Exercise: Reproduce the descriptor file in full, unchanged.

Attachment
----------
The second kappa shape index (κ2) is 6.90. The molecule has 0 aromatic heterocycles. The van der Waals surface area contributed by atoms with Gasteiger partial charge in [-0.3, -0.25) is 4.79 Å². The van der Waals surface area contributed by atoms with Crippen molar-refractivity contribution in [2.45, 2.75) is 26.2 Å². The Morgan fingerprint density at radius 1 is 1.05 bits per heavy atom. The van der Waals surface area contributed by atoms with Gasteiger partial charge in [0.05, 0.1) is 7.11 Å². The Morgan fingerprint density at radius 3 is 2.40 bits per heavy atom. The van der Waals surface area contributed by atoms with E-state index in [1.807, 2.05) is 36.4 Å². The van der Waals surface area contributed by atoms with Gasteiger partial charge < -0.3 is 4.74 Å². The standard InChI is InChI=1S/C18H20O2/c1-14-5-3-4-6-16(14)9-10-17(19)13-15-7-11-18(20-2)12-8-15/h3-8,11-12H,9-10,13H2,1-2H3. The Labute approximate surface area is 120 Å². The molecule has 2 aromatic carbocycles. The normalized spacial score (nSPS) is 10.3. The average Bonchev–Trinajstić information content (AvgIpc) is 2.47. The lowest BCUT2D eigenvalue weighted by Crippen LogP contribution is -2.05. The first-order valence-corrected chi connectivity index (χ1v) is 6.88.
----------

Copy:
The second kappa shape index (κ2) is 6.90. The molecule has 0 aromatic heterocycles. The van der Waals surface area contributed by atoms with Gasteiger partial charge in [-0.3, -0.25) is 4.79 Å². The van der Waals surface area contributed by atoms with Crippen molar-refractivity contribution in [2.45, 2.75) is 26.2 Å². The Morgan fingerprint density at radius 1 is 1.05 bits per heavy atom. The van der Waals surface area contributed by atoms with Gasteiger partial charge in [0.05, 0.1) is 7.11 Å². The Morgan fingerprint density at radius 3 is 2.40 bits per heavy atom. The van der Waals surface area contributed by atoms with E-state index in [1.807, 2.05) is 36.4 Å². The van der Waals surface area contributed by atoms with Gasteiger partial charge < -0.3 is 4.74 Å². The standard InChI is InChI=1S/C18H20O2/c1-14-5-3-4-6-16(14)9-10-17(19)13-15-7-11-18(20-2)12-8-15/h3-8,11-12H,9-10,13H2,1-2H3. The Labute approximate surface area is 120 Å². The molecule has 2 aromatic carbocycles. The normalized spacial score (nSPS) is 10.3. The average Bonchev–Trinajstić information content (AvgIpc) is 2.47. The lowest BCUT2D eigenvalue weighted by Crippen LogP contribution is -2.05. The first-order valence-corrected chi connectivity index (χ1v) is 6.88.